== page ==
Thursday, 15 January 2009
A Book Review! The Suspicions of Mr Whicher
I thought it was about time that for a blog about books and reading, I actually wrote about a book I've read! It seems to be ages since I last did a review.
The Suspicions of Mr Whicher or The Murder at Road Hill House by Kate Summerscale is a true-crime mystery set in 1860 England. A terrible murder, set in a house that was locked from within, so the only ones who could have done it are among the family members and servants sleeping within. What set this murder apart from the many appalling others, were two things: one, that it was in a locked house, and two, London had just formed the Metropolitan Police Force in 1829, and it had started, very quietly, forming the first detective division, which in June 1842 was officially allowed to exist by the Home Office. Jack Whicher is one of those first detectives, a police officer invited to become a plains-clothes detective, in 1842. He is a successful detective, and when the Road Hill murder can't be solved after two weeks, he is invited - because it is outside the Metropolitan City, the county officials have to ask the Met to lend one of its detectives to help solve the crime.
There was enormous publicity about the crime, partly due to the victim - a child - but also because of where and how it takes place - inside the safest place a family should be, inside the home. All of England watches as Mr Whicher investigates.
The incredible irony is that he solves it, but no one believes him, and because he has no proof - the only evidence has been disappeared, everyone is claiming innocence among the family members and servants, and no one is found with any evidence upon them - the murder is not solved immediately. When it is, it is unexpectedly.
This book was a fascinating read. I read it in 3 days. I could hardly bear to put it down, and even though I was on holiday, I read every chance I got. The first part especially is haunting. Kate Summerscale, the author, not only relates the history of the police force (which isn't much since it had just begun to exist!), she relates the idea of policing and investigating with the English society at that time. She quotes from existing newpapers, journals, letters, of that time. I felt like I was seeing the evolution of the detective force before my eyes. "Jack Whicher was one of the original eight Scotland Yard officers. In the eighteen years since the detective force had been formed, these men had become figures of mystery and glamour, the surreptitious, all-seeing little gods of London." prologue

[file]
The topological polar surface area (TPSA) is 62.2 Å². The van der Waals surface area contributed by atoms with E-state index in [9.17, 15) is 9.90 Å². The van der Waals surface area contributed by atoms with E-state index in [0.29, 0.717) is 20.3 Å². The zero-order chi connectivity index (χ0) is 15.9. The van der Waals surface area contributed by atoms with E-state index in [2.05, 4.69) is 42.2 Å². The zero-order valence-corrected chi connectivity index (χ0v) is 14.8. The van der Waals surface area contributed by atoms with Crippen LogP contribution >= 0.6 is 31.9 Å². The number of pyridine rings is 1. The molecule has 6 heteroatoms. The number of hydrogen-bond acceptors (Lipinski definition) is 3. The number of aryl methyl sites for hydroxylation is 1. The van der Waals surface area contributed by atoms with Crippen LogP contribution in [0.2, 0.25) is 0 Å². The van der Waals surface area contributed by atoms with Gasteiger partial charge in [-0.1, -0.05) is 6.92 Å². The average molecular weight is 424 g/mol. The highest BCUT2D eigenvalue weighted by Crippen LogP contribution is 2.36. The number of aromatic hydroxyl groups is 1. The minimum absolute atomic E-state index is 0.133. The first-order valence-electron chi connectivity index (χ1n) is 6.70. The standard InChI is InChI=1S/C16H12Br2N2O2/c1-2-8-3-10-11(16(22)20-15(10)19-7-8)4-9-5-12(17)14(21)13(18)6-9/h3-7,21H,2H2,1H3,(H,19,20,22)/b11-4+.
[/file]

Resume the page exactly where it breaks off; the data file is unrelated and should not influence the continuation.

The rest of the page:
She also relates the idea of a detective to the literature of the time - specifically, of course, to the first mysteries being written by Charles Dickens and Wilkie Collins, and Edgar Allan Poe. Dickens was fascinated by detectives, and Wilkie Collins wrote what many consider to be the best (and very first) of the locked-room mysteries, The Woman in White, which Summerscale says is based in part on the atmosphere surrounding the Road Hill mystery. Henry Wills, Dicken's editor at his paper, saw Whicher in action and described him as "A plain, honest-looking fellow, with nothing formidable in his appearance, or dreadful in his countenance....
"Whicher was a 'man of mystery', in Will's phrase, the prototype of the enigmatic, reserved investigator. He appeared from nowhere....Many of the traits that Wills saw in Whicher became the stuff of the fictional detective hero: he was ordinary-looking,keen-sighted, sharp-witted, quiet." Prologue
I don't normally read true-crime books, partly because the photos leave a bad feeling in my mouth, and the crimes are always horrible. I did read Helter Skelter, that terrible and chilling account of the Manson murders in the 1960's, and a few others that occurred in the 1970's, but they were often left unsolved - the accused never confesses, or the evidence isn't enough to convict. In fiction, the perpetrator usually confesses eventually. Life isn't that neat, and so The Suspicions of Mr Whicher is less thrilling in the second part, which deals with the aftermath of the investigation and what happened to everyone. I still found I couldn't put the book down. I had to know what happened, and how the world - English society - felt about what happened. I came away satisfied. This is a very good book.
I really enjoyed how she tied the development of the English mystery novel to the study of this real-life crime mystery. I learned a lot about crime in 1860's England, and how even then, it took a special kind of personality to be a good detective. This book is must-reading for anyone who reads mysteries.
I'm not the only one who thinks so - I'd seen this book reviewed since last summer in magazine and book review columns (no where in the blogging world though that I can recall), so I thought that while I was in England, I would look for it. It was sold out in York, in Grays Essex, and in London until New Year's Eve, when the publisher finally produced some more copies. It was one of 'the' books being bought in England for Christmas.